Meeting another person, your brain is predisposed to take in the face: the fine, smooth muscles of the face as they shift and change, the kaleidoscopic fluctuations in skin tone, the eyes dancing and pupils opening and closing in tune with your buzzing nervous systems as the two of you interact.

woman smiling on a first date Dean Drobot / Shutterstock


You can see more detail in the face and body. A person looks quite different up close than at a distance.

Most of us initially scan the face in close range, focusing first on the mouth and then the eyes.

Because our brain’s right hemisphere specializes in social and emotional perception, we tend to look more at the other person’s left eye (the right hemisphere is cross-connected to the left side of the body). Our gaze triangulates between the mouth and right and left eye, but we tend to focus on the left for cues about safety.

There are, of course, many exceptions to this. People in some cultures, for example, consider direct eye contact impolite or inappropriate. Other individuals, independent of cultural influence, avoid eye contact either for safety concerns or because they find it easier to look for cues on the mouth or other parts of the body and are unable to pick up cues in the eyes.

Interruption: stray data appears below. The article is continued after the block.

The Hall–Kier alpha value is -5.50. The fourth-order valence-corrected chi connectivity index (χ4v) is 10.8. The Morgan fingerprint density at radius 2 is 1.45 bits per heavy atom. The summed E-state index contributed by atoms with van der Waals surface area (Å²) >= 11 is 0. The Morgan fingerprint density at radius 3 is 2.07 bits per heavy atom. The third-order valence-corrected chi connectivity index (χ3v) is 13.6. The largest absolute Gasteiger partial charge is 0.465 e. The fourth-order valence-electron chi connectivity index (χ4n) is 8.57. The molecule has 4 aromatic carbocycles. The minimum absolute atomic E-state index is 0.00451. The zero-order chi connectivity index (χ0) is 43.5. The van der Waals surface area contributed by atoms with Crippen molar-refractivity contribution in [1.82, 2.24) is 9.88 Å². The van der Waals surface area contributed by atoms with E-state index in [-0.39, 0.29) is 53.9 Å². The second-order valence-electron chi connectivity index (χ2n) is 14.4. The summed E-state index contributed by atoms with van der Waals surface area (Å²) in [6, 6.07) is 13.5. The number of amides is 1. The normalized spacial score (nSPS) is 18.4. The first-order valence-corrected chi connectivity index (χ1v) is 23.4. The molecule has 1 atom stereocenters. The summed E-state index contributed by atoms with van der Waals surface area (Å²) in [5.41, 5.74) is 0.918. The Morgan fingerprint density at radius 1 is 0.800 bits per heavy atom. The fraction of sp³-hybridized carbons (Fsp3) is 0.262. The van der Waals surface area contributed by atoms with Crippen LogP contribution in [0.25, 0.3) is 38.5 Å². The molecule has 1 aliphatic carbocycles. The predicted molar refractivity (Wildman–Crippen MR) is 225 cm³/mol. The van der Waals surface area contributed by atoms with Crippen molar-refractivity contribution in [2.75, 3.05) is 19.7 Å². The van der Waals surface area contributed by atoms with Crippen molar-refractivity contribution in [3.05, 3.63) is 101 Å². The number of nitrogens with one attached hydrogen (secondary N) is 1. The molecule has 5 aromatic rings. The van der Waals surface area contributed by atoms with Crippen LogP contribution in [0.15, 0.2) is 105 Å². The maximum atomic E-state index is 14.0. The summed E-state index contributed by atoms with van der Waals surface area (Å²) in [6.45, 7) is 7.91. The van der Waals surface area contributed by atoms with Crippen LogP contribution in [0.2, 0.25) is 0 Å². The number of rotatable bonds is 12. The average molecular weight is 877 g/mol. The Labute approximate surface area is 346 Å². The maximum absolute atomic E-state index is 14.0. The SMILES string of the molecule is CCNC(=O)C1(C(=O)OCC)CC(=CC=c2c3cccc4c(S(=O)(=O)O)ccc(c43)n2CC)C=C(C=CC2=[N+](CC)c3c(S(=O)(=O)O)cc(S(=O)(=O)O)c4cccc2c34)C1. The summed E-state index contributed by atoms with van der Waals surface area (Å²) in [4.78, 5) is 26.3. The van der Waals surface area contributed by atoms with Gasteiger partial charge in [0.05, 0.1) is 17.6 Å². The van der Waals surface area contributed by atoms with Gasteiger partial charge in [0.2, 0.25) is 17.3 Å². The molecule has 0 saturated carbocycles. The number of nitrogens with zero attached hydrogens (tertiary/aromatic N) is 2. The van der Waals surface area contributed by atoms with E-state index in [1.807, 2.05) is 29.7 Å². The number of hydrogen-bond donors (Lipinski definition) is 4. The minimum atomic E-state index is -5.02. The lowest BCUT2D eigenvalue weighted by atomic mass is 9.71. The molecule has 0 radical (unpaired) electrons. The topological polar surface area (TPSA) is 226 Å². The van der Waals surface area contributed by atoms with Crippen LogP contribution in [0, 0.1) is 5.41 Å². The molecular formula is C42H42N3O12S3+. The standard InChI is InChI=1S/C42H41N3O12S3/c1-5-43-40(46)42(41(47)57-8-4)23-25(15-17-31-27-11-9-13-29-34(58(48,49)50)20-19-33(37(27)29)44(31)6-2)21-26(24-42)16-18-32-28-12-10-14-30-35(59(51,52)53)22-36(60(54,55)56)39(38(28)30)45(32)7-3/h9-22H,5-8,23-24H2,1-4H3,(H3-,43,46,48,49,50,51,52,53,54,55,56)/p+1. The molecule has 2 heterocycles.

Another near sense that engages during closeness is our sense of smell.


We appraise another’s body odor on several levels, including but not only on the obvious level of perfumes, colognes, and soaps. We also can smell more subtle scents produced by the neuroendocrine system that suggest friendliness, sexual arousal, fear, and even dislike.

We may engage in brief or sustained touch. We may even engage a variety of implicit sense perceptions that seem energetic and indescribable, for example, when someone says, “I felt my heart beat strongly just by standing next to her.”